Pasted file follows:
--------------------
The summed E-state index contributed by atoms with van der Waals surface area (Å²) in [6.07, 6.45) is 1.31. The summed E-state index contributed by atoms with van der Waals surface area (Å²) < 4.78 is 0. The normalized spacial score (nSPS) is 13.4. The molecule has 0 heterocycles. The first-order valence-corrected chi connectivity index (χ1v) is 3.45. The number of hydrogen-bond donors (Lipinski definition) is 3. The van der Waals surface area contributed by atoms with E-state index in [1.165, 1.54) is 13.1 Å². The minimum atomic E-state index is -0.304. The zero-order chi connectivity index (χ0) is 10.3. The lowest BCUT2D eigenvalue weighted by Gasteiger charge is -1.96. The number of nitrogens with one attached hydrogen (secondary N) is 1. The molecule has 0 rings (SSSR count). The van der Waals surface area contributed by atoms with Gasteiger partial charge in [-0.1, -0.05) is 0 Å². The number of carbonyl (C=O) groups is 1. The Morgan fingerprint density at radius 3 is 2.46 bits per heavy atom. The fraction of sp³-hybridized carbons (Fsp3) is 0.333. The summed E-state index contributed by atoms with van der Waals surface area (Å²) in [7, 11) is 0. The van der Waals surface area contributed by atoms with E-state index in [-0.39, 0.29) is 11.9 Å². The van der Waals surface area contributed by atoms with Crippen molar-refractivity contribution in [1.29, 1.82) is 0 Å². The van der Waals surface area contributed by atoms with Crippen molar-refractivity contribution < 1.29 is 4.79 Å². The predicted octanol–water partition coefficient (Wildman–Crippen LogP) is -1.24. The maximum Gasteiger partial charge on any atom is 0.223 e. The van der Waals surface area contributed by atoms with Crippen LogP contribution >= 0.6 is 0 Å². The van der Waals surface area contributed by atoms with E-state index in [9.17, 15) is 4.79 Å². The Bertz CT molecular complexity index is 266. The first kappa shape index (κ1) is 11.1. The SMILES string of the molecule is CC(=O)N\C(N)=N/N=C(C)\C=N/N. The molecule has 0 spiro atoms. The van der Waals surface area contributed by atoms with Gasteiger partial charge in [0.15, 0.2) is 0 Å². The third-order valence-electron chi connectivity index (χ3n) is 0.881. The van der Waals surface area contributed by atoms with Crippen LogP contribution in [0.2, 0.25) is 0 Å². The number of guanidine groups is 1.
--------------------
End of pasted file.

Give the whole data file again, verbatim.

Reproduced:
The summed E-state index contributed by atoms with van der Waals surface area (Å²) in [6.07, 6.45) is 1.31. The summed E-state index contributed by atoms with van der Waals surface area (Å²) < 4.78 is 0. The normalized spacial score (nSPS) is 13.4. The molecule has 0 heterocycles. The first-order valence-corrected chi connectivity index (χ1v) is 3.45. The number of hydrogen-bond donors (Lipinski definition) is 3. The van der Waals surface area contributed by atoms with E-state index in [1.165, 1.54) is 13.1 Å². The minimum atomic E-state index is -0.304. The zero-order chi connectivity index (χ0) is 10.3. The lowest BCUT2D eigenvalue weighted by Gasteiger charge is -1.96. The number of nitrogens with one attached hydrogen (secondary N) is 1. The molecule has 0 rings (SSSR count). The van der Waals surface area contributed by atoms with Gasteiger partial charge in [-0.1, -0.05) is 0 Å². The number of carbonyl (C=O) groups is 1. The Morgan fingerprint density at radius 3 is 2.46 bits per heavy atom. The fraction of sp³-hybridized carbons (Fsp3) is 0.333. The summed E-state index contributed by atoms with van der Waals surface area (Å²) in [7, 11) is 0. The van der Waals surface area contributed by atoms with E-state index in [-0.39, 0.29) is 11.9 Å². The van der Waals surface area contributed by atoms with Crippen molar-refractivity contribution in [1.29, 1.82) is 0 Å². The van der Waals surface area contributed by atoms with Crippen molar-refractivity contribution < 1.29 is 4.79 Å². The predicted octanol–water partition coefficient (Wildman–Crippen LogP) is -1.24. The maximum Gasteiger partial charge on any atom is 0.223 e. The van der Waals surface area contributed by atoms with Crippen LogP contribution >= 0.6 is 0 Å². The van der Waals surface area contributed by atoms with E-state index in [9.17, 15) is 4.79 Å². The Bertz CT molecular complexity index is 266. The first kappa shape index (κ1) is 11.1. The SMILES string of the molecule is CC(=O)N\C(N)=N/N=C(C)\C=N/N. The molecule has 0 spiro atoms. The van der Waals surface area contributed by atoms with Gasteiger partial charge in [0.15, 0.2) is 0 Å². The third-order valence-electron chi connectivity index (χ3n) is 0.881. The van der Waals surface area contributed by atoms with Crippen LogP contribution in [0.2, 0.25) is 0 Å². The number of guanidine groups is 1.